Flint Water Contamination Cover-Up PROVES that Both Local and Federal Governments Actively Conspire to Poison the Population
If you were to suggest to most Americans that certain government agencies either should not exist, or should be dramatically scaled back, chances are good you’d either get some weird stares, or stern insistence that life as we know it would end without such agencies.
Granted, some level of bureaucracy is necessary for a modern society, but in all honesty, many of us have been conditioned by media, academia and governments themselves to believe that without the heavy hand of regulation, the world as we know it would end, and end badly.
But just as requiring doctors, lawyers, hair stylists and mechanics to have all sorts of government licensing and certifications has not ended malpractice or poor legal representation and bad service, the existence of a plethora of government agencies micromanaging every aspect of our lives hasn’t led to flawless representation either.
What’s more, many of the same agencies exist at the federal, state and local levels, with responsibilities overlapping so much, that sometimes no one knows who is in charge.
When agencies no longer function as designed, they become useless
Take the still-unfolding lead water scandal in Flint, Michigan. It’s easy to blame city and state environmental control and water quality officials for switching the city’s water supply to a polluted source, while failing to ensure that water was properly treated and sanitized. But the federal agency that is supposed to oversee state and local environmental operations failed miserably in its role, and yet no one has really been held to account for those failures, even though some state and local officials have already been charged with criminal conduct by the Michigan attorney general’s office.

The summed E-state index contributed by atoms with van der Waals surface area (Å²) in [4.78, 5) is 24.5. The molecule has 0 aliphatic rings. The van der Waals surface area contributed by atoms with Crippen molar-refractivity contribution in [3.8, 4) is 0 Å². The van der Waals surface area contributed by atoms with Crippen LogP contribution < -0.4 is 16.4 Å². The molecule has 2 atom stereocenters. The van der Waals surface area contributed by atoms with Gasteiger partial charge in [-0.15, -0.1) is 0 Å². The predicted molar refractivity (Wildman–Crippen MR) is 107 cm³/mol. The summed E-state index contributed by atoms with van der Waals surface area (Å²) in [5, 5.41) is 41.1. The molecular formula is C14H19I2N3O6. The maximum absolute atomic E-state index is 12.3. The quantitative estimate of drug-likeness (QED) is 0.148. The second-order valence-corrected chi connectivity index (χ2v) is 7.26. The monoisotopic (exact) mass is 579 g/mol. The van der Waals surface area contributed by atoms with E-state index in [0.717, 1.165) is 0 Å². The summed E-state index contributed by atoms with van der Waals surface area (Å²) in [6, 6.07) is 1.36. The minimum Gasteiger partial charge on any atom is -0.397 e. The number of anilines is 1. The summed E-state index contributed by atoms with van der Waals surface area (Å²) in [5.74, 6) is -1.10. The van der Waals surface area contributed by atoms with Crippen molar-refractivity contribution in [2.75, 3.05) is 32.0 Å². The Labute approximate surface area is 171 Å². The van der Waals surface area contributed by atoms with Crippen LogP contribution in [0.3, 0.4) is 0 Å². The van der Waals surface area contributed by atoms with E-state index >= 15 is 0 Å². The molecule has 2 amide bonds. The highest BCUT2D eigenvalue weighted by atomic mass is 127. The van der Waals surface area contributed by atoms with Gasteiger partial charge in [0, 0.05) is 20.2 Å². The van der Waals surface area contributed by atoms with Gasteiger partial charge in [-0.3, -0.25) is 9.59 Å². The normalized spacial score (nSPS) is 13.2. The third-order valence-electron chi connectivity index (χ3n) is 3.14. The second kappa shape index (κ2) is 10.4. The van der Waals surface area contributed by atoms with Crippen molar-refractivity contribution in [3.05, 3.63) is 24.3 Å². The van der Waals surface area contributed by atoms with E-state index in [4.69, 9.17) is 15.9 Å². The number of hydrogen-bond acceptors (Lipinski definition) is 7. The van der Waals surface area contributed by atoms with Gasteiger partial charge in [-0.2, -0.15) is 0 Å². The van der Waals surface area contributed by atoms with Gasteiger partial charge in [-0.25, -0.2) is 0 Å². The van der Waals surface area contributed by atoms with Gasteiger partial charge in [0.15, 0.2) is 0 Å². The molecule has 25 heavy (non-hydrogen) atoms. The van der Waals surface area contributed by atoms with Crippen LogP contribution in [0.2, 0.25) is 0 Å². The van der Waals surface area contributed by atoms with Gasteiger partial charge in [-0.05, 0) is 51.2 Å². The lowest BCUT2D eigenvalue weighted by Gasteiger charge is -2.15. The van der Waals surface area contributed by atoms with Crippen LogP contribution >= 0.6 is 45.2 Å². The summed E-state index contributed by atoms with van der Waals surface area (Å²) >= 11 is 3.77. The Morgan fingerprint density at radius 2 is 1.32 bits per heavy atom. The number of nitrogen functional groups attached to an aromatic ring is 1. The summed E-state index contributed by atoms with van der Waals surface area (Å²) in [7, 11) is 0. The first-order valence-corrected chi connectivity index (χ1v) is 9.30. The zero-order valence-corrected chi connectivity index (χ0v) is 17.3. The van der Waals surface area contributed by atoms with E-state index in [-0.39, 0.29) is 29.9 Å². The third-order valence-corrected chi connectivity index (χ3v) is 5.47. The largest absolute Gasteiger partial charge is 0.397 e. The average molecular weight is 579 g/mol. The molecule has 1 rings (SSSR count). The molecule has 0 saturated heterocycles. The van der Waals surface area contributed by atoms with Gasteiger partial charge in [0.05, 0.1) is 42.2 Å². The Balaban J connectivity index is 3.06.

Because you see, that is another problem with too much bureaucracy: Even though it is vital to a modern society (and ensuring that we are drinking clean water most definitely counts as “vital”), when that bureaucracy cannot hold itself accountable to the very people it supposedly serves, then we have a problem with an agency not really fulfilling its obligations to the people.
In the Flint case, in fact, local, state and federal environmental officials basically conspired to cover up the fact that the water was contaminated with levels of lead many thousands of times higher than federal limits, because officials at all three levels of government knew there was a problem – but chose not to act until the news broke in the media.
What good are all the agencies and departments if the personnel who run them are unaccountable? While state and local officials may be held to account, the Environmental Protection Agency regional director, Susan Hedman, was simply allowed to resign, meaning she will likely still be eligible for a fat government (taxpayer) pension, even though she is partially responsible for poisoning scores of children with lead-tainted water in Flint. And what’s more, Flint is hardly the EPA’s only water failure.
The people can do a better job taking care of themselves
As Americans, we have a right to expect that the agencies and departments our tax money pays for are not working to actively circumvent laws, rules and regulations that were put in place to ensure the maximum level of public safety. Water rules that are being violated, when identified, should immediately be corrected, and the offending officials, if they have violated statutes or regulations, be held to account. The same applies to rules concerning air quality, factory and agricultural run-off, and any other environmental protections that were put in place to protect our health, preserve our land and ensure that we leave a viable country to the next generation.
That can’t – and doesn’t – happen when other considerations and concerns, be they political, ideological or financial, get in the way of bureaucrats and public servants doing the job they were hired or appointed to do. The bureaucracy, on some level, is necessary, but it ceases to be effective, and thus becomes unnecessary, when it no longer functions as designed.
It’s hard to say at this juncture where all the chips will fall with regard to the Flint water tragedy, but one thing has become clear: If we can’t trust our agencies at all levels of government to work as designed, then they are of no use to us.
Besides, who’s to say that We the People can’t take better care of ourselves?